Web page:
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Old 06-11-2011, 06:15 PM   #196
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if people traded bottle caps for drugs, they would try to outlaw the bottle caps instead of acknowledging that they are wrong and that by keeping the drugs illegal they are going against the will of the people and behaving like the very king that America was created for people to get away from.

Last edited by Qcanfixit; 06-11-2011 at 06:24 PM.
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Old 06-11-2011, 06:17 PM   #197
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Originally Posted by Qcanfixit View Post
I'm a little suspicious of the origins, who made it and the real reason it was created.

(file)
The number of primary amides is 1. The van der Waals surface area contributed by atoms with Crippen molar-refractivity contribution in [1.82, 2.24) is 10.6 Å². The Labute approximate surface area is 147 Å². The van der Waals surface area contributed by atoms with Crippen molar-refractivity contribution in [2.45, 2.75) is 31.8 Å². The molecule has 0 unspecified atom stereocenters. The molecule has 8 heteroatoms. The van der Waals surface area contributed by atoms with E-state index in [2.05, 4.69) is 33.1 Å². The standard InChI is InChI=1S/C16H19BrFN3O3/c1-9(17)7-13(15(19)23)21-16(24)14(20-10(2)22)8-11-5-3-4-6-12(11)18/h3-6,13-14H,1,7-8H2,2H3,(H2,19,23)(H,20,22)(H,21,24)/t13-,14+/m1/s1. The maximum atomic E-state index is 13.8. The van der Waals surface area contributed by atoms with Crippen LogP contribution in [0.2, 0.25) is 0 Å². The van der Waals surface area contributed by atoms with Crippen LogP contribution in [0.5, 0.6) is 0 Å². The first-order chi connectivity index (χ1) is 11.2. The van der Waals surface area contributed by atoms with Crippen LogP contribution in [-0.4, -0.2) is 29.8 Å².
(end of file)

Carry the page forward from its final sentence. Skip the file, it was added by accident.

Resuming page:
also slightly suspicious of the way you can generate them by keeping a script running on your machine that uses up spare CPU cycles -- although I get that there are people who pay through the nose for the power of cluster computing

other than that, it's like the ultimate evolution of paypal.

now if we could walk into stores and start buying bitcoins the way we buy gift cards, that would be a good step forward for the program.
I'm with you on this one, Q. What exactly is it "mining"? What the hell is your computer running while it's doing said mining? Perhaps an algorithm to break a code? who knows?
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Old 06-11-2011, 07:29 PM   #198
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Originally Posted by Qcanfixit View Post
if people traded bottle caps for drugs, they would try to outlaw the bottle caps instead of acknowledging that they are wrong and that by keeping the drugs illegal they are going against the will of the people and behaving like the very king that America was created for people to get away from.